Because it's the last thing she expects, I indulge her with the truth. "No. I'm afraid I've lost my taste for not thinking of my people's best interests first. Any whisperings I might have heard were unsubstantiated and most likely idle boastings. There's nothing I would share with you that will satisfy your criteria."

"Well." The tension recedes from her shoulders entirely for the first time as her chin lowers marginally. "I'm glad that's settled. This was delightful. We should do it again sometime. I'm not sure what your schedule is like, but never works quite well for me."

I can't help but laugh – genuinely, and her half smile may have a glimmer of shared understanding in response as she shifts toward the door, a shaft of moonlight hitting her profile just right. "If you'll excuse me."

The compulsion is a fleeting one, but powerful. Before I realize quite what I'm doing, my hand has aspired to sentience, has inexplicably risen to her pale cheek, and my traitorous thumb has grazed a gentle line down her throat. She slaps me away too swiftly to complete the line, and I stare at my hand even as I jerk back in horror equal to hers.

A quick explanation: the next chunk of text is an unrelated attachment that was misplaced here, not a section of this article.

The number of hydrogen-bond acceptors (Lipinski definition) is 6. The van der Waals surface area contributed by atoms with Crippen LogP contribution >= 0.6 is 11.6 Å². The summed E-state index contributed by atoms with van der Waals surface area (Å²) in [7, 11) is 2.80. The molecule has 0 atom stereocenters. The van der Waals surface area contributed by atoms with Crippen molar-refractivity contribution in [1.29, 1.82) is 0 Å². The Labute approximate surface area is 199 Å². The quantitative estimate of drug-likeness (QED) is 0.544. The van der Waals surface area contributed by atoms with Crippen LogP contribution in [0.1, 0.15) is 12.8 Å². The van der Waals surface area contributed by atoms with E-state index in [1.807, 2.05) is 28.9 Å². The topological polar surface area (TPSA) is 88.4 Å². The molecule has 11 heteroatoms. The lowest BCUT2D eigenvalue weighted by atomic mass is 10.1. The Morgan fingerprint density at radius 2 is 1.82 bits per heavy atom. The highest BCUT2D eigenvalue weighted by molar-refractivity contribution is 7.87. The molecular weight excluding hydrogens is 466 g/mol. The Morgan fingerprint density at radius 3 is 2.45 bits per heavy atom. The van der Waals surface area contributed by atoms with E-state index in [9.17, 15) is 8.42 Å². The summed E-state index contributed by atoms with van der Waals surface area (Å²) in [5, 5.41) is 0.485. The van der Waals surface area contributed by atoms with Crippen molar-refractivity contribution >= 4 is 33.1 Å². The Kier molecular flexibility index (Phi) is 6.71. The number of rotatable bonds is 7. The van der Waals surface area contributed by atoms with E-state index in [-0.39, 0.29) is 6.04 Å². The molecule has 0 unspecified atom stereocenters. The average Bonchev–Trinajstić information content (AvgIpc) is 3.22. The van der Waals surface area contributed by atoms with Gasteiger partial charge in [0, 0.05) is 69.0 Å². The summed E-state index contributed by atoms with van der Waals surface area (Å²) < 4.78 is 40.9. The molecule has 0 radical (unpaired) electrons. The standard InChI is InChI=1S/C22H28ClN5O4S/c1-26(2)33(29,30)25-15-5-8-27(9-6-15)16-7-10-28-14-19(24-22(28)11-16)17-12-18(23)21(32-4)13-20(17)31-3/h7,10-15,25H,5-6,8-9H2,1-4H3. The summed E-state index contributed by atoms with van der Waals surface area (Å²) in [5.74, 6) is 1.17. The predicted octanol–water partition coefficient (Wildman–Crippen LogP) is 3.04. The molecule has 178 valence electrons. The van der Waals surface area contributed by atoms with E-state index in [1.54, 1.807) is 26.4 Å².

"What the hell are you doing?" she growls, whirling and ready for battle so quickly.

I clench the offending hand in my other fist, blinking rapidly to try and clear my head. "Do forgive me." My voice sounds hollow to my own ears. "I'm not usually given to acting on my…impulses." Whatever that had been, it had been stronger than impulse. I certainly don't feel the impulse to repeat the action as I stumble to find some plausible excuse for my appalling behavior. "It must be your Terran wine. I never did have much head for it. I'll withdraw myself from the banquet now."

Given my odd behavior, I can hardly do anything else.

"Yes. I think that's best." She's silent for a moment, watching warily for any move from me.

It disturbs me. I don't like that it disturbs me.